C had been smiling, but his expression froze for a second. “I may not have been doing right by you if you heard it like that.”
Then he said, “Care to guide me over so I can sit with the rest of the board?”
By the time we’d all sat down, the board sat together at the far end of the table, and the rest of us filled in the empty space.
“Rocket,” Mindstryke said, “tell the board what happened from the beginning. No wait. Ghost, tell us about the very beginning, and Rocket take up where she leaves off.”
And so, for the third time in one morning, I told the story. With eight board members, and even more League members, I had all of the interruptions you could possibly imagine. I didn’t end up telling the whole thing either. Everyone who’d been there talked through their role.
It lasted for a while. Roughly forever. And sure, that’s a metaphorical forever, but it felt literal.
“One last question about this,” Mindstryke said. “Rocket, what would you say True Humanity planned to do with the neutron emitters?”
He sat in his chair, waiting patiently.
I know with near complete certainty that he’d asked the question because he knew the answer and wanted me to say it out loud.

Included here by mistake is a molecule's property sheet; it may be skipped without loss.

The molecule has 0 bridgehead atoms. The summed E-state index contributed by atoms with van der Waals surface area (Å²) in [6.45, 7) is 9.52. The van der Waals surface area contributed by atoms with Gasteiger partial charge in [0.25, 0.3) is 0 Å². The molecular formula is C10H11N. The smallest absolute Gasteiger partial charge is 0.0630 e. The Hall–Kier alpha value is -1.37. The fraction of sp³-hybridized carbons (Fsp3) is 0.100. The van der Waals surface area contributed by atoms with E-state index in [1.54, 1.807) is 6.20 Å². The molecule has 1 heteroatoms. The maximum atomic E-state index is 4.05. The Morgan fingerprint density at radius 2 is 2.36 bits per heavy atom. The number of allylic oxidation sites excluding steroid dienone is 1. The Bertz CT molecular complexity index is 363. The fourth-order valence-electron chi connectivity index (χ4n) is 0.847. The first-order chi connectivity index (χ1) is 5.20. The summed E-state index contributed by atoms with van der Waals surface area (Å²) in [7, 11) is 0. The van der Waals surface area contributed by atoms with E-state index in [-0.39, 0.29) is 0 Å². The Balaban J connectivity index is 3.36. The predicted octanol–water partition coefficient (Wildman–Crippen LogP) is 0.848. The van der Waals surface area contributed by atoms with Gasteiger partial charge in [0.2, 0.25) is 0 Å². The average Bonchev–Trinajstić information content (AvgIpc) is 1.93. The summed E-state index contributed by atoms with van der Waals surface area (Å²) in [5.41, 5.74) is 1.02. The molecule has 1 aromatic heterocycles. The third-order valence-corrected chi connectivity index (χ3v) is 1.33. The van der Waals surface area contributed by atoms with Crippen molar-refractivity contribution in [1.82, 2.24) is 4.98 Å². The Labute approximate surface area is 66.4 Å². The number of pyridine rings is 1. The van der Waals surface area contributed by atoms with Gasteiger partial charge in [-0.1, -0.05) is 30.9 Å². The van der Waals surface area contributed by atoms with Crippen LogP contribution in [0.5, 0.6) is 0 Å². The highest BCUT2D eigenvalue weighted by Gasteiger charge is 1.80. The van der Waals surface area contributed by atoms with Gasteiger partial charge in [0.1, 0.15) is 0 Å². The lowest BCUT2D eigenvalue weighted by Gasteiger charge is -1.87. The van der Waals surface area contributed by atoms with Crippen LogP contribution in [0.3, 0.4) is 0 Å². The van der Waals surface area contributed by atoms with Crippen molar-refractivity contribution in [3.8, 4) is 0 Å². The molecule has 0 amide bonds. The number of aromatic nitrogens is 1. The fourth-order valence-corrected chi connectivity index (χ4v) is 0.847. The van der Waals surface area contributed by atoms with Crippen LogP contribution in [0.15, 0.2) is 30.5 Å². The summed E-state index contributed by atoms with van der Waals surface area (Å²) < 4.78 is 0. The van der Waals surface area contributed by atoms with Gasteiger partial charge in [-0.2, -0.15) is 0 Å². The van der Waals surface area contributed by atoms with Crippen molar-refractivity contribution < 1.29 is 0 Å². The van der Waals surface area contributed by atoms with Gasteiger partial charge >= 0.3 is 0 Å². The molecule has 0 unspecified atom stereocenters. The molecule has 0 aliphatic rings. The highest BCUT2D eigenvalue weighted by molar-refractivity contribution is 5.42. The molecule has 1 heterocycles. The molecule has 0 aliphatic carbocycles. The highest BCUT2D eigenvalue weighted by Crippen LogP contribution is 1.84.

Matching his calmness, I said, “I don’t think True Humanity quite realized what they had. I think that they knew the neutron emitters would kill, but I don’t think they realized how much of a range they had or that they were reusable.”
“Keep on going,” Mindstryke said. “What do you think the emitters are for, and who gave them the plans?”
“Oh,” I said. “I’d say that aliens gave them the plans since the League jet knew all about the technology. As for the purpose, I’d say it had to be human extinction. Really it’s the only thing they’d be good for. That, or threatening a city. Maybe a small country.”
Mindstryke nodded. “That’s it exactly.”
Vaughn nodded along with him. “So what are you guys going to do? Did you call us today so that you could tell us how to beat them?”
The board didn’t say anything, but they did look at each other.
Mindstryke gave a small smile, one that looked a little forced. “No. Our hands are tied. If we get too deeply involved, we’ll only mess things up. That’s what my dad said, and we’ve seen enough that we’re sure he’s right.”
Someone, and I think it might have been Travis, said, “That doesn’t make any sense.”
It might not have been Travis. Almost everyone had started talking at once.
Larry held up his arms, “Quiet, everybody.”
Flick cleared her throat.
“It’s like this,” Mindstryke said. “A long time ago, my dad realized that when you all came of age, things were going to turn very bad. The original League put a plan together to give you the best chance to live. Understand that this plan doesn’t necessarily mean that you win, but it gives you the best chance to live that they could manage.”
None of us said anything.
Mindstryke continued. “If we get too involved, you all die. I’m not sure why, but most of you don’t even make it to the age of 21.”
Rachel and Travis glanced at each other. They were both 20.